• Stay inside and wear warm clothing. Clothes should be loose-fitting and lightweight.
  • Tune into your First Warning Weather team on-air, online or with the Erie News Now App.
  • Bring your pets inside and make sure they have plenty of water.
  • Eat regularly. (Food provides energy for the body and produces heat).
  • Conserve energy. Some storms can last for a few days which places great demands on electric, gas, and fuel distribution. So, lower thermostat to 65° during the day and to 55° at night. Close off unused rooms and stuff towels or rags in cracks under the door.
  • Check on, the elderly, neighbors and relatives.


  • Cover exposed skin with hats, gloves or mittens.
  • Cover your mouth and protect your lungs from the severely cold air.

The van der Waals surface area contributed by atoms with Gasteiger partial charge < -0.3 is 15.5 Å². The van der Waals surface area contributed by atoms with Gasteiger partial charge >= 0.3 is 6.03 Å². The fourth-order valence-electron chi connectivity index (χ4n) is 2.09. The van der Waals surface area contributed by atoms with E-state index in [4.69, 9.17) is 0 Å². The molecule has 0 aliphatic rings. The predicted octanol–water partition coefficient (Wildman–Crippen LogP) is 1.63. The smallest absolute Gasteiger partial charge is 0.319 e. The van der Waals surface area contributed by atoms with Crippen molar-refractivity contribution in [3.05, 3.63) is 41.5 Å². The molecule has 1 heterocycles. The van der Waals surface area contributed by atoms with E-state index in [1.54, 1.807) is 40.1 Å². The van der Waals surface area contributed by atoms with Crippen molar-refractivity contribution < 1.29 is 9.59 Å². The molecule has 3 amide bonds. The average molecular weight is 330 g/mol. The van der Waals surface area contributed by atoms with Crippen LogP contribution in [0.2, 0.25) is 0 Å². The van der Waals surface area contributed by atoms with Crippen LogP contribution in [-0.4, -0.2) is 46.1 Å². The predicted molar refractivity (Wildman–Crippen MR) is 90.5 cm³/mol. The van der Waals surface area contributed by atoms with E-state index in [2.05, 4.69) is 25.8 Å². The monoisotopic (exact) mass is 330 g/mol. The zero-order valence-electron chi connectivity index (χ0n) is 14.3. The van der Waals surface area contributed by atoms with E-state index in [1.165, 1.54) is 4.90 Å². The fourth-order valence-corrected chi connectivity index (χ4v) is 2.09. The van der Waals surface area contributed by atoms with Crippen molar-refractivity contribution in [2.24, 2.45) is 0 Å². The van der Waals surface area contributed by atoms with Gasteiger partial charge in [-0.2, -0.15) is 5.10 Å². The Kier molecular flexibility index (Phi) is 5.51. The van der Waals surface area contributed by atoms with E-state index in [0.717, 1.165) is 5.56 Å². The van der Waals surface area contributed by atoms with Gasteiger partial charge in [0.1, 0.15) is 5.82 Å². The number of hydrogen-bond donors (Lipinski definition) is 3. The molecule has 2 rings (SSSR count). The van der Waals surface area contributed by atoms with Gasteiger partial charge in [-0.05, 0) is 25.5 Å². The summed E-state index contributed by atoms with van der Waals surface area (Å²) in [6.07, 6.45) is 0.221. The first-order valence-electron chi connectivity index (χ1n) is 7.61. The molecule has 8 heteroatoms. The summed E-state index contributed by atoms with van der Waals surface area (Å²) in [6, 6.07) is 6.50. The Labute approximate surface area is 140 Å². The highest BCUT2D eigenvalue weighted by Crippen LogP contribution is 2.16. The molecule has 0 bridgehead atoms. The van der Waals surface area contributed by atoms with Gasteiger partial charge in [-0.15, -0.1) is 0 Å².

• Watch for signs of hypothermia and frostbite.
  • Keep dry and change wet clothes.
  • Avoid overexertion, such as shoveling heavy snow, pushing a vehicle, or walking in deep snow.
  • Walk carefully on snowy or icy sidewalks.


  • Keep an emergency survival kit in your vehicle.
  • Survival kit should include: Blankets, newspapers, plastic bags, canned fruits, nuts and high energy snacks, cell phone charger, bottle water.
  • Make sure someone knows your final destination and let them know when you arrived.
  • Drive with caution.

If you become stranded:

  • Stay in the vehicle and wait for help.
  • Run engine occasionally to keep warm. Turn engine on for 10 minutes each hour or five minutes every half hour this reduces risk of carbon monoxide poisoning and conserves fuel.
  • Leave overhead light on when running engine so people can see you.
  • If more than one person is in the vehicle, take turns sleeping. This will increase body temperature and circulation, otherwise you could freeze to death.
  • Huddle together to keep warm.
  • Drink fluids to stay hydrated
  • Avoid overexertion. Cold weather puts strain on the heart.

Adapted from American Red Cross